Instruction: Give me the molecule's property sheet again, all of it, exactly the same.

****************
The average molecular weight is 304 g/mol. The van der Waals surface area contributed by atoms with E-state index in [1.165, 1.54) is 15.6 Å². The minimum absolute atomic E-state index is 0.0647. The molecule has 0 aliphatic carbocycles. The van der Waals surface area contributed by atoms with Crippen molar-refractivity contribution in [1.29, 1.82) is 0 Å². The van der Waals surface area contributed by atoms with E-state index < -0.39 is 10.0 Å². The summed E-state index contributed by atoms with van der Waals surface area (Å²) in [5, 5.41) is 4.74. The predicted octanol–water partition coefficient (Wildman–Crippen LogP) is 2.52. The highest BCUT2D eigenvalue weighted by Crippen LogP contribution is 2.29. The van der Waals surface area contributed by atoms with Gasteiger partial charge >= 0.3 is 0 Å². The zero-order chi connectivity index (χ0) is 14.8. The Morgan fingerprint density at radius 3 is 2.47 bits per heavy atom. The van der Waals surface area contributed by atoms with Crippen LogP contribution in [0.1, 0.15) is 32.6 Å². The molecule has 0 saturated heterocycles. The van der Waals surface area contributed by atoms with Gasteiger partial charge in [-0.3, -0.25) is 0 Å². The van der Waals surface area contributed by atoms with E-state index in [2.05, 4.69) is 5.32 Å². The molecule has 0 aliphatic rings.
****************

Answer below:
The average molecular weight is 304 g/mol. The van der Waals surface area contributed by atoms with E-state index in [1.165, 1.54) is 15.6 Å². The minimum absolute atomic E-state index is 0.0647. The molecule has 0 aliphatic carbocycles. The van der Waals surface area contributed by atoms with Crippen molar-refractivity contribution in [1.29, 1.82) is 0 Å². The van der Waals surface area contributed by atoms with E-state index < -0.39 is 10.0 Å². The summed E-state index contributed by atoms with van der Waals surface area (Å²) in [5, 5.41) is 4.74. The predicted octanol–water partition coefficient (Wildman–Crippen LogP) is 2.52. The highest BCUT2D eigenvalue weighted by Crippen LogP contribution is 2.29. The van der Waals surface area contributed by atoms with Gasteiger partial charge >= 0.3 is 0 Å². The zero-order chi connectivity index (χ0) is 14.8. The Morgan fingerprint density at radius 3 is 2.47 bits per heavy atom. The van der Waals surface area contributed by atoms with Crippen LogP contribution in [0.1, 0.15) is 32.6 Å². The molecule has 0 saturated heterocycles. The van der Waals surface area contributed by atoms with Gasteiger partial charge in [-0.3, -0.25) is 0 Å². The van der Waals surface area contributed by atoms with E-state index in [2.05, 4.69) is 5.32 Å². The molecule has 0 aliphatic rings.